Upgrading Your Career

  • Steve Jones - SSC Editor

    SSC Guru

    Points: 720952

    Comments posted to this topic are about the item Upgrading Your Career

  • tony.turner

    Right there with Babe

    Points: 783

    Three comments come to mind, which do not invalidate your point, but does put it in perspective for some of us

    MCM is not really open to us in the third-world, where I gather a fair portion of your readership comes from

    Even were it to be available, the price (after currency conversion) relative to salary or contracting rates would make it way unattractive. Any potential increase in salary or rate would need to be written off over way too long a period

    If I look down your list of MCMs, it is mainly big corporates, or Microsoft itself. Wake me up again once it becomes viable for people in their personal capacity; I could just become interested if I am still young enough

  • James Stover

    Hall of Fame

    Points: 3363

    Certification isn't just a "nice to have" - it's a hard requirement for certain partner levels. For example, if you want to attain MS Gold Parter in BI, one of the options states:

    Your organization must employ or contract with four unique MCP's who each hold at least one of the following certifications:

    - MCITP: Business Intelligence Developer 2008

    - MCM: Microsoft SQL Server 2008

    Effective May 2012, certification requirements will be:

    -Two of the four MCP's must each hold the MCITP: Business Intelligence Developer 2008 certification.

    -The other two MCP's must each successfully complete one of the following:

    --MCITP: Business Intelligence Developer 2008

    --MCM: Microsoft SQL Server 2008

    --Exam 70-576: PRO: Designing and Developing Microsoft SharePoint 2010 Applications

    See how the MCM certification has been inserted as an option? I would not be surprised if this becomes a hard requirement in a future version of the Gold partner program.

    Anyway, having a certification in no way qualifies you for anything but it does have tangible benefits and has value in certain circles. In this context, it's definitely a worthy career goal.


    James Stover, McDBA

  • Andre Guerreiro

    SSCertifiable

    Points: 7319

    tony.turner (2/12/2012)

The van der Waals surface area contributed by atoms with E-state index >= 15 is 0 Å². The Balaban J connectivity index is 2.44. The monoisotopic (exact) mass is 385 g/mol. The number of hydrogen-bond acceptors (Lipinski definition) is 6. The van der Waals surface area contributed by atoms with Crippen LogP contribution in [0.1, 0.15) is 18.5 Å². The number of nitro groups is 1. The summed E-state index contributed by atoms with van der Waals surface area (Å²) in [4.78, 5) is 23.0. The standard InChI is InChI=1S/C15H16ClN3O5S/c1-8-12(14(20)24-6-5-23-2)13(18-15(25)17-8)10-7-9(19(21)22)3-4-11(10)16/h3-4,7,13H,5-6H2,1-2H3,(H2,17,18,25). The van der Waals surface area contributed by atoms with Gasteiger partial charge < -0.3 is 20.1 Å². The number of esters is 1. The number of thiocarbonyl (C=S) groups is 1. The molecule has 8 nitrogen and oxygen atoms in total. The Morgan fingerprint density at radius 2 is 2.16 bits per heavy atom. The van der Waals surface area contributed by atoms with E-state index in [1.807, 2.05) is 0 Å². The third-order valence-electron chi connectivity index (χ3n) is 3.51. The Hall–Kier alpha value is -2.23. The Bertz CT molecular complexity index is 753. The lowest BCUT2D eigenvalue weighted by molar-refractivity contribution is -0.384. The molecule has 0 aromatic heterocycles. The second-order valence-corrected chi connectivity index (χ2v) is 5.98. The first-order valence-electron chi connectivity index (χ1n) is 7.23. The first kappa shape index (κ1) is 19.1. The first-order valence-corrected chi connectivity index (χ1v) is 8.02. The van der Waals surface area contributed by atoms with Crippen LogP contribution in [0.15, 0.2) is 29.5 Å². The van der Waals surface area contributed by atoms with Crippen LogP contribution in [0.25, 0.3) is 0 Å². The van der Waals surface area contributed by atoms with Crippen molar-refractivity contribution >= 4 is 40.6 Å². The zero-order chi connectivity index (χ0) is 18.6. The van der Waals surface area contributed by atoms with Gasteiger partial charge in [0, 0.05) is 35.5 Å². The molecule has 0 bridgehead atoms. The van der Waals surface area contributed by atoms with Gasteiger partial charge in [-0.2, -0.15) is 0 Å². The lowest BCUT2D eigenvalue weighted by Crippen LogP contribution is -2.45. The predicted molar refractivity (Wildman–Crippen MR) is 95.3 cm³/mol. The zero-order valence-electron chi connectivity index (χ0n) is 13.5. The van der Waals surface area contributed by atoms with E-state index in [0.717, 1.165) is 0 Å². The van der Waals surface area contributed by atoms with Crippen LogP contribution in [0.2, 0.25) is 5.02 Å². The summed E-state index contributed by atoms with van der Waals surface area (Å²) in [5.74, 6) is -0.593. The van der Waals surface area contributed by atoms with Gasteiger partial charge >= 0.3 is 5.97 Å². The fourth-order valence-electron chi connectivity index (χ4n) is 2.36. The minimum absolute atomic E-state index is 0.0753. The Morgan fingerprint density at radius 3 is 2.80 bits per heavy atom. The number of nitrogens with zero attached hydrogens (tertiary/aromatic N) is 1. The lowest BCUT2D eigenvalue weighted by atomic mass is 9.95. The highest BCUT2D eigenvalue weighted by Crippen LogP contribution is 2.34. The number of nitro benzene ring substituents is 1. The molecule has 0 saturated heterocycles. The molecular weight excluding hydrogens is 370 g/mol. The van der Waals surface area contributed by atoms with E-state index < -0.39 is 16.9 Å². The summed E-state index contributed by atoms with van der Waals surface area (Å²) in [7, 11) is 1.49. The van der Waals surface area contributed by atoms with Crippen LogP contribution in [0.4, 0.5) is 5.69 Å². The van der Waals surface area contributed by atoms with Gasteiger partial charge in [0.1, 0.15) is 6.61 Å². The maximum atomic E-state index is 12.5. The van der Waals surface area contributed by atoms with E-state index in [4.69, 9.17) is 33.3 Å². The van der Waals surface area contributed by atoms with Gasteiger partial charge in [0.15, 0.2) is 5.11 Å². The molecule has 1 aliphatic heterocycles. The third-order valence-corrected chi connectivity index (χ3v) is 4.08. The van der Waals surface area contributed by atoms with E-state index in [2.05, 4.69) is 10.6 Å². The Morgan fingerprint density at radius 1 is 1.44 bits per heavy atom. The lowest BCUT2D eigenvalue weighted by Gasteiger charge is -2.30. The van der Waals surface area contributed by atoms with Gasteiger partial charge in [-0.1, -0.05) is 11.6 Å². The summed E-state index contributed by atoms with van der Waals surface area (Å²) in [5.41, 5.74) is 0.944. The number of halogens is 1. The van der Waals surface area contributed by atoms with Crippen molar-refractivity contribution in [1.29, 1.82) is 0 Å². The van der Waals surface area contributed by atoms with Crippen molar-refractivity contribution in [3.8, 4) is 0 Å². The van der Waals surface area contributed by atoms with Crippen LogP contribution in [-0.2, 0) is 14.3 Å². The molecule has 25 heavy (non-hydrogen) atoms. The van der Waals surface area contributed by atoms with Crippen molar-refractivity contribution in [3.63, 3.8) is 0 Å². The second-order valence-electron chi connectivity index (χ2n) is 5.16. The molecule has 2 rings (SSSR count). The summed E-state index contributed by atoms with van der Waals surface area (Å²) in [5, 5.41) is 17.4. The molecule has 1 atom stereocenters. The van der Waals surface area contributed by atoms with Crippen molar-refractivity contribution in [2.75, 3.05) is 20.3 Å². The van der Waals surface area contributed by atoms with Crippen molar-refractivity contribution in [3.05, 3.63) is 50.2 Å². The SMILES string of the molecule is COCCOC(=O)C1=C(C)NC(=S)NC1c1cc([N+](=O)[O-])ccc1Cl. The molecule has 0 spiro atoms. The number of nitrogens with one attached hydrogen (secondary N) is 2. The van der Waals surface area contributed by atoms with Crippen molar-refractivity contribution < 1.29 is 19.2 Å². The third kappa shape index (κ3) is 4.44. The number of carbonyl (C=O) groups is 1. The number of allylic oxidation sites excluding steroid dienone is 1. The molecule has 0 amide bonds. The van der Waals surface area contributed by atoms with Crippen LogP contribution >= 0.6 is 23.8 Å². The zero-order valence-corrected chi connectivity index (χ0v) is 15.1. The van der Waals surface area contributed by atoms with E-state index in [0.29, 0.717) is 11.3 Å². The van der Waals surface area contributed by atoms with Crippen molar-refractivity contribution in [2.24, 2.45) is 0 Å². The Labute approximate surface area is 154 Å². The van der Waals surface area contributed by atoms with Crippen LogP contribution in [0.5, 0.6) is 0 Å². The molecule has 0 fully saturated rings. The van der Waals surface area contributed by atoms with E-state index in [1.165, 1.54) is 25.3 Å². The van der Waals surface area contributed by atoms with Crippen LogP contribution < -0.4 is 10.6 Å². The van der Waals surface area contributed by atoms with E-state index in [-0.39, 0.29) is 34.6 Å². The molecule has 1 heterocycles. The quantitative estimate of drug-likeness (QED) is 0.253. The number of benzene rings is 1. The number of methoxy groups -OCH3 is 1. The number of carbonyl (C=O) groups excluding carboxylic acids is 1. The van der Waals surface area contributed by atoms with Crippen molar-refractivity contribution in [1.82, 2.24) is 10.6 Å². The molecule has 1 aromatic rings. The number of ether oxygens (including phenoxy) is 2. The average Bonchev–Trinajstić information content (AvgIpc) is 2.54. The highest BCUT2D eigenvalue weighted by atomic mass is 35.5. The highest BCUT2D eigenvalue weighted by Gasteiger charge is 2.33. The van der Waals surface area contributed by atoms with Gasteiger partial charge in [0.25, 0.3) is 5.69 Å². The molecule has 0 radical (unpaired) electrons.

MCM is not really open to us in the third-world (...) Even were it to be available, the price (after currency conversion) relative to salary or contracting rates would make it way unattractive.

    Unfortunately I can't agree more. When I read about Brazilian MCMs I can't help but think that they must be rich guys or have a rich family to support them.

    Best regards,

    Andre Guerreiro Neto

    Database Analyst
    http://www.softplan.com.br
    MCITPx1/MCTSx2/MCSE/MCSA

  • James Stover

    Hall of Fame

    Points: 3363

    codebyo (2/12/2012)


    tony.turner (2/12/2012)


    MCM is not really open to us in the third-world (...) Even were it to be available, the price (after currency conversion) relative to salary or contracting rates would make it way unattractive.

    Unfortunately I can't agree more. When I read about Brazilian MCMs I can't help but think that they must be rich guys or have a rich family to support them.

    I have to say I'm a little perplexed by the MCM certification. The feedback from a big slice of the partner community has been....less than receptive. I can understand the MCA to an extent (for very big partners, MS Consulting or select MS Evangelists doing things like SQL Parallel DW w/Hadoop proof-of-concepts). But the MCM...meh. What's in it for me? I'd love to hear some thoughts on it.


    James Stover, McDBA

  • Mike Palecek

    SSCommitted

    Points: 1560

    I have always held that having certifications in general do not mean anything, however NOT having the certifications means a whole lot.

    Having them: yeah...great...you took an exam... so what.